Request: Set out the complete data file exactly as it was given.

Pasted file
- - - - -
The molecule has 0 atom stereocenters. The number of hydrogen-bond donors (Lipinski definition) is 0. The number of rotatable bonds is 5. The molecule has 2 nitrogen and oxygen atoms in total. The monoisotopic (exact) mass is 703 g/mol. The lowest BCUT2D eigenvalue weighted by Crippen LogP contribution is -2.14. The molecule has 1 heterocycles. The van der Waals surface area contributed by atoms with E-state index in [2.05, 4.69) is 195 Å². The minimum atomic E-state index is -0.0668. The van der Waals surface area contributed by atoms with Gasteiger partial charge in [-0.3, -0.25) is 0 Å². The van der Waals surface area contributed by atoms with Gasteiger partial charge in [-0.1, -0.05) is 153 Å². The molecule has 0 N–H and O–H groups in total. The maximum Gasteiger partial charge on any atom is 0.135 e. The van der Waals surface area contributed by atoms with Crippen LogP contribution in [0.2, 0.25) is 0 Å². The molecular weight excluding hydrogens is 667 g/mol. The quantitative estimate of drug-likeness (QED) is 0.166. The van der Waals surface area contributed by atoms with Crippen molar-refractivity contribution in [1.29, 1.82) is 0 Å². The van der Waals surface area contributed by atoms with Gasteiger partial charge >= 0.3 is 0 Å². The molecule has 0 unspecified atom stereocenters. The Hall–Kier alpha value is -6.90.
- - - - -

The molecule has 0 atom stereocenters. The number of hydrogen-bond donors (Lipinski definition) is 0. The number of rotatable bonds is 5. The molecule has 2 nitrogen and oxygen atoms in total. The monoisotopic (exact) mass is 703 g/mol. The lowest BCUT2D eigenvalue weighted by Crippen LogP contribution is -2.14. The molecule has 1 heterocycles. The van der Waals surface area contributed by atoms with E-state index in [2.05, 4.69) is 195 Å². The minimum atomic E-state index is -0.0668. The van der Waals surface area contributed by atoms with Gasteiger partial charge in [-0.3, -0.25) is 0 Å². The van der Waals surface area contributed by atoms with Gasteiger partial charge in [-0.1, -0.05) is 153 Å². The molecule has 0 N–H and O–H groups in total. The maximum Gasteiger partial charge on any atom is 0.135 e. The van der Waals surface area contributed by atoms with Crippen LogP contribution in [0.2, 0.25) is 0 Å². The molecular weight excluding hydrogens is 667 g/mol. The quantitative estimate of drug-likeness (QED) is 0.166. The van der Waals surface area contributed by atoms with Crippen molar-refractivity contribution in [1.29, 1.82) is 0 Å². The van der Waals surface area contributed by atoms with Gasteiger partial charge >= 0.3 is 0 Å². The molecule has 0 unspecified atom stereocenters. The Hall–Kier alpha value is -6.90.